Coronavirus: Masks affect player coordination

Coronavirus: Masks affect player coordination

Issue

The mandatory wearing of the mask during training to prevent the spread of Covid-19 has already resulted in some worrying developments. There have been reports of amateur joggers and those in training hospitalised. Notwithstanding these concerns, sporting bodies in the country - including the Sports Authority of India - have announced that the government directive will ‘supersede the SOP’, meaning athletes have to wear a mask and ensure it’s tight too. 

“The concerned authorities need to look into the situation and relax the rules at least for athletes,” said Dr Sudharshan, an epidemiologist on State’s Covid Task Force.

“Honestly, it doesn’t look like they will relax the mask rule for a long time because that’s the primary source of contamination. Irrespective of whether you’re a layman or an athlete.” 

Sai Prasanna, who trains a number of national and international athletes at A3 Performance in Bengaluru, explained that cognitive disturbances are a very real threat should athletes continue to train in these conditions.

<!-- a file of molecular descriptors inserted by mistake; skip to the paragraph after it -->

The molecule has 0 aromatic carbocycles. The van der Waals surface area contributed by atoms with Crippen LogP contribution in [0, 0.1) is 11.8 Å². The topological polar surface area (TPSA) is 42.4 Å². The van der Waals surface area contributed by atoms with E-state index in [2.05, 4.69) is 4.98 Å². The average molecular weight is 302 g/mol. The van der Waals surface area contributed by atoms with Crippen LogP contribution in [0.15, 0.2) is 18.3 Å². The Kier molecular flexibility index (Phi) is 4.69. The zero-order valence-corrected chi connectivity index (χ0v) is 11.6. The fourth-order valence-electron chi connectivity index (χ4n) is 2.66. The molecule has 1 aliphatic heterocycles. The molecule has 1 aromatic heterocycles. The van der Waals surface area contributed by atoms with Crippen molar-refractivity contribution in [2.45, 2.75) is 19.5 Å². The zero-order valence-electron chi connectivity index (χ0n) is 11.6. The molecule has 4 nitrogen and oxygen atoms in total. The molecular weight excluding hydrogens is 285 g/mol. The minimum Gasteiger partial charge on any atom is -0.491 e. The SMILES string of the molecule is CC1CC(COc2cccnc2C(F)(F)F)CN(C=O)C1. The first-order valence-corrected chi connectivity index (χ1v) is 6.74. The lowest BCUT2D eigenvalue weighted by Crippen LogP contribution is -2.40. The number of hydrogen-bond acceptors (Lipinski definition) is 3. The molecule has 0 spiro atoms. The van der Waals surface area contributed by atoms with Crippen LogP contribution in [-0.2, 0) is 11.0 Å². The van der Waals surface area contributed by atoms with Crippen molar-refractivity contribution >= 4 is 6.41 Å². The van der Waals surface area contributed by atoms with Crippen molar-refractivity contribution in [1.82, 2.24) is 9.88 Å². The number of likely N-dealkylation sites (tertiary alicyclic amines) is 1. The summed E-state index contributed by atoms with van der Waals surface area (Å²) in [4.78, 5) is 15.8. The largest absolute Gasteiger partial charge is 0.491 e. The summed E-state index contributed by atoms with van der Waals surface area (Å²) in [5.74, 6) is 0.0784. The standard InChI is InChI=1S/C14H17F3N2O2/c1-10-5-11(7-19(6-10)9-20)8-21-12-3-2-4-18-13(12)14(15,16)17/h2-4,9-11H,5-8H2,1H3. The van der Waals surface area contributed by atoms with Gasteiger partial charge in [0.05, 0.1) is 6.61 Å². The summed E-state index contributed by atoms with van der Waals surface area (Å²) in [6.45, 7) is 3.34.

“It is a huge risk for athletes to train with the mask on as it causes one to hyperventilate. Athletes with high blood pressure should entirely avoid using the mask,” he said. “Also, if this oxygen deprivation continues, there will be cognitive disturbances and decreased motor control.” 

Another predicament, which Ashutosh Mehta (a former defender with the Aizawl Football Club) highlights, is the possible inability to communicate on the field when sport does return. “It’s hard enough to train with a mask on. No way can we play matches with a mask on,” he said.

“While breathing is definitely a concern, it will also be impossible for players to understand what the other player is doing or what the coach is saying from afar, assuming the coach also has to wear a mask. It’s not feasible as far as I’m concerned.”  

Chirag Shetty thought so too. “I don’t think people can play with a mask on, no chance,” said India’s top-ranked doubles’ player. “It’s not at all an option. If we don’t have a choice then I suppose we’ll learn how to over time but that could be detrimental to the health of some athletes. They’ll wind up after a set or less.”

A former high-profile member of the Indian cricket team’s coaching staff opined that the authorities shouldn’t bother with sports when so many factors have to be considered before resumption. “Sport is great as inspiration at a time like this, but not at the cost of lives. That’s what matters eventually so I’d rather we didn’t play at all,” he offers.

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